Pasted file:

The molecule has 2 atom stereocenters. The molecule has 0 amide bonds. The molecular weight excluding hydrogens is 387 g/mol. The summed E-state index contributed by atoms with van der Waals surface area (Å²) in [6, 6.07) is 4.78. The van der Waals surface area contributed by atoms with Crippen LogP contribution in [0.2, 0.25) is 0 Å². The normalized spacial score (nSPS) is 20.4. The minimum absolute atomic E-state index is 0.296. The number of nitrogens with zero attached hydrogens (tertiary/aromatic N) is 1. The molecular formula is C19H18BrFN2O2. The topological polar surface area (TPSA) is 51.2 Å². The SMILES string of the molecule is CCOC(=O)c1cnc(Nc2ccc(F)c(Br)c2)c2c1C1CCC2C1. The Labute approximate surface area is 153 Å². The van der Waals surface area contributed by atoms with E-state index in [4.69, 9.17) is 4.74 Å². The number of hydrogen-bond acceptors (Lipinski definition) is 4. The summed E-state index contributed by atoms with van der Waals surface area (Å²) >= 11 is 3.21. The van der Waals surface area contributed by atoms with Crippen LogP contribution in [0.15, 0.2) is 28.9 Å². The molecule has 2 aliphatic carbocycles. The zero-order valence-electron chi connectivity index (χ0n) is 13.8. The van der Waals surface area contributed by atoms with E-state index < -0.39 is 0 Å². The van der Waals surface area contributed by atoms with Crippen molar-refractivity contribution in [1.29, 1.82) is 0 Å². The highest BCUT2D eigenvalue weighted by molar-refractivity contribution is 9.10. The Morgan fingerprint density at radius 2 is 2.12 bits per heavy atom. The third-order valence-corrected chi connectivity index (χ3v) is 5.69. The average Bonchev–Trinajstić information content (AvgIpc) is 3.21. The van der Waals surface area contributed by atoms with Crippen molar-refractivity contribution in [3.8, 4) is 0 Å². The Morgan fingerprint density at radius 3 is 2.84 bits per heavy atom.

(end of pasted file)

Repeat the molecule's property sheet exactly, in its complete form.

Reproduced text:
The molecule has 2 atom stereocenters. The molecule has 0 amide bonds. The molecular weight excluding hydrogens is 387 g/mol. The summed E-state index contributed by atoms with van der Waals surface area (Å²) in [6, 6.07) is 4.78. The van der Waals surface area contributed by atoms with Crippen LogP contribution in [0.2, 0.25) is 0 Å². The normalized spacial score (nSPS) is 20.4. The minimum absolute atomic E-state index is 0.296. The number of nitrogens with zero attached hydrogens (tertiary/aromatic N) is 1. The molecular formula is C19H18BrFN2O2. The topological polar surface area (TPSA) is 51.2 Å². The SMILES string of the molecule is CCOC(=O)c1cnc(Nc2ccc(F)c(Br)c2)c2c1C1CCC2C1. The Labute approximate surface area is 153 Å². The van der Waals surface area contributed by atoms with E-state index in [4.69, 9.17) is 4.74 Å². The number of hydrogen-bond acceptors (Lipinski definition) is 4. The summed E-state index contributed by atoms with van der Waals surface area (Å²) >= 11 is 3.21. The van der Waals surface area contributed by atoms with Crippen LogP contribution in [0.15, 0.2) is 28.9 Å². The molecule has 2 aliphatic carbocycles. The zero-order valence-electron chi connectivity index (χ0n) is 13.8. The van der Waals surface area contributed by atoms with E-state index < -0.39 is 0 Å². The van der Waals surface area contributed by atoms with Crippen molar-refractivity contribution in [1.29, 1.82) is 0 Å². The highest BCUT2D eigenvalue weighted by molar-refractivity contribution is 9.10. The Morgan fingerprint density at radius 2 is 2.12 bits per heavy atom. The third-order valence-corrected chi connectivity index (χ3v) is 5.69. The average Bonchev–Trinajstić information content (AvgIpc) is 3.21. The van der Waals surface area contributed by atoms with Crippen molar-refractivity contribution in [3.8, 4) is 0 Å². The Morgan fingerprint density at radius 3 is 2.84 bits per heavy atom.